Tabor quickly bought a large plot of land starting at Flatbush and Linden Blvd, and stretching 300’ down Linden. His plan was to build nine row houses and three apartment buildings, of which two now survive. He hired Brooklyn architect F. L. Lowe, who had a successful, though low-key career, with buildings like the now Standish Arms Apartments, on Columbia Heights, in Brooklyn Heights, to his name. Lowe designed the houses and the apartment buildings in a limestone and red brick French Renaissance Revival style, which the Brooklyn Eagle said was in the “Philadelphia and Chicago styles”.

According to the paper, the “Philadelphia” part was the exterior and interior appearances, while “Chicago” referred to their contiguous row appearance on the street. The paper also noted that the houses did not have basements, in what we now call English basement style houses. The interior of the row houses was as follows: “Upon entrance, the visitor is ushered into a wide hall, to the right of which is the parlor, with a large foyer in its rear extending from the other as an L. In this foyer is an elaborate mantle over an open grate fireplace. Behind the foyer is the dining room separated by the butler’s pantry from the kitchen, which is in a rear extension. On the second floor are three large bedrooms with dressers built in with hot and cold water, while the third floor contains three other rooms with a bath.”

The sales of the houses proceeded well, and in 1902, Tabor traded two of the apartment buildings for a property on Flatbush and Hawthorne, where he planned to build a fine, and expensive residential hotel. If he did do that, it’s no longer there. He did go on to build other suburban type single family houses in what is now called Victorian Flatbush.

Tabor and his wife appear in the Eagle’s society and events pages, and he got himself involved in local politics. In 1899, he also published a book called Tabor’s Modern Homes, which was a pattern book of designs of suburban homes, and other buildings. Clients could order the plans for his buildings, and receive blueprints and suggestions for interior finishings, etc. One of his houses, built from plan #2 in his book, is now called the Charles N. Loucks House, and is a Queen Anne suburban style house, located in Chicago. It was landmarked in 2008.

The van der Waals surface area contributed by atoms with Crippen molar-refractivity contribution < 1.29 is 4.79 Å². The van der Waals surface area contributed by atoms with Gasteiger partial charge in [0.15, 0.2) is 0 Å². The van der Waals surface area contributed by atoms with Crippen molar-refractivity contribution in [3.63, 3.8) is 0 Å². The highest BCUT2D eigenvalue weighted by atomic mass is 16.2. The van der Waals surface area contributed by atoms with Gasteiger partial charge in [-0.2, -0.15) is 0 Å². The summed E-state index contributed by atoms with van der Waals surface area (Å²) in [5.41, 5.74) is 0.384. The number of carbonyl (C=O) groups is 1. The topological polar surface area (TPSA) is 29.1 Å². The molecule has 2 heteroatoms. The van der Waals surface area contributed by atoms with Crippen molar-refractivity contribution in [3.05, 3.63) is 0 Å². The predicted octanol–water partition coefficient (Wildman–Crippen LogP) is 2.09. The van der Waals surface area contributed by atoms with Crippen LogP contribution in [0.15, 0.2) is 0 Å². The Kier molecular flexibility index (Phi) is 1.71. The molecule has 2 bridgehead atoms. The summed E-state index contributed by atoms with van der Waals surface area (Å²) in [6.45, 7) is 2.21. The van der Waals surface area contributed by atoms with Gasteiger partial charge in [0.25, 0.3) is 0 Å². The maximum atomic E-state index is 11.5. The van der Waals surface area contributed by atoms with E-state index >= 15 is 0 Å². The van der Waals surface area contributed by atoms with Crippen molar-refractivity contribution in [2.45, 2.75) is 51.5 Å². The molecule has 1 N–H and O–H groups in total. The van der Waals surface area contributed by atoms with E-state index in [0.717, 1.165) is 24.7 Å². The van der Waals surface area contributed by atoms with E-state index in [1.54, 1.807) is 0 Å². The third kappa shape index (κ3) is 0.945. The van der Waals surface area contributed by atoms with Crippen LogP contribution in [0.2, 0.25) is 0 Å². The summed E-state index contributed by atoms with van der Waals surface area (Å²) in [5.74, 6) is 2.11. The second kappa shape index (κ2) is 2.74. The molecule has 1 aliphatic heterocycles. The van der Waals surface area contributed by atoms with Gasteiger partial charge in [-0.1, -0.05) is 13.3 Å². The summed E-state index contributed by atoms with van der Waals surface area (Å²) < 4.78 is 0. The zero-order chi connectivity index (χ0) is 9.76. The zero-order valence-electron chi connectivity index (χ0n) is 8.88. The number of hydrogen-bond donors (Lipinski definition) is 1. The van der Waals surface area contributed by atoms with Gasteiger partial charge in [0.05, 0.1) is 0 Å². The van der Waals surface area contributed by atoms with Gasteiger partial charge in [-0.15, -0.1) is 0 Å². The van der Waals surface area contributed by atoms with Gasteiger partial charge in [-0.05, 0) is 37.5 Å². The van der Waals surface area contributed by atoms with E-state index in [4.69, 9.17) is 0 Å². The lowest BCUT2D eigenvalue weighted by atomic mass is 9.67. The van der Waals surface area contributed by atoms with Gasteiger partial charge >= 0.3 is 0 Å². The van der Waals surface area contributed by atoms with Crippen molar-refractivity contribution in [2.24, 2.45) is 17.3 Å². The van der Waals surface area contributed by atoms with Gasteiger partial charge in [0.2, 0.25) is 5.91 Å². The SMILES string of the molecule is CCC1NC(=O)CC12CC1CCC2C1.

It’s interesting that these houses and the apartment buildings are nothing like Tabor’s own architectural work, as he seems to have left Mr. Lowe to his own designs, and was only interested in them as investments. Today, these houses still survive, and although altered, painted and otherwise “modernized” in several ways, still catch the attention of passersby. I’ve had several people ask me about them, and I’m happy to have found out something of their story.

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One of the adjoining apartment buildings built at the same time as the houses.


February 16th, 2013, 12:25 AM
Building of the Day: 242 Rugby Road

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Name: Private House
Address: 242 Rugby Road
Cross Streets: Beverley and Cortelyou Roads
Neighborhood: Beverley Square West
Year Built: around 1901-1902
Architectural Style: Queen Anne
Architect: One of four architects, perhaps John J. Petit
Other Work by Architect: All with houses throughout Victorian Flatbush
Landmarked: No, but most of Victorian Flatbush that isn’t, should be.

The story: The “Beverley Squares” as they are called, both East and West, are sandwiched in between Ditmas Park and Prospect Park South in that vast former suburban area we call Victorian Flatbush. It is a mystery to me why they were not landmarked long ago when both Prospect Park South and Ditmas received the protection of landmarking. Housing such as today’s BOTD is typical here in the Beverley’s, and is a celebration of the imagination and spirit of the turn of the 20th century’s architects and the developers they worked for. These particular neighborhoods were the brainchild of prolific developer Thomas B. Ackerson.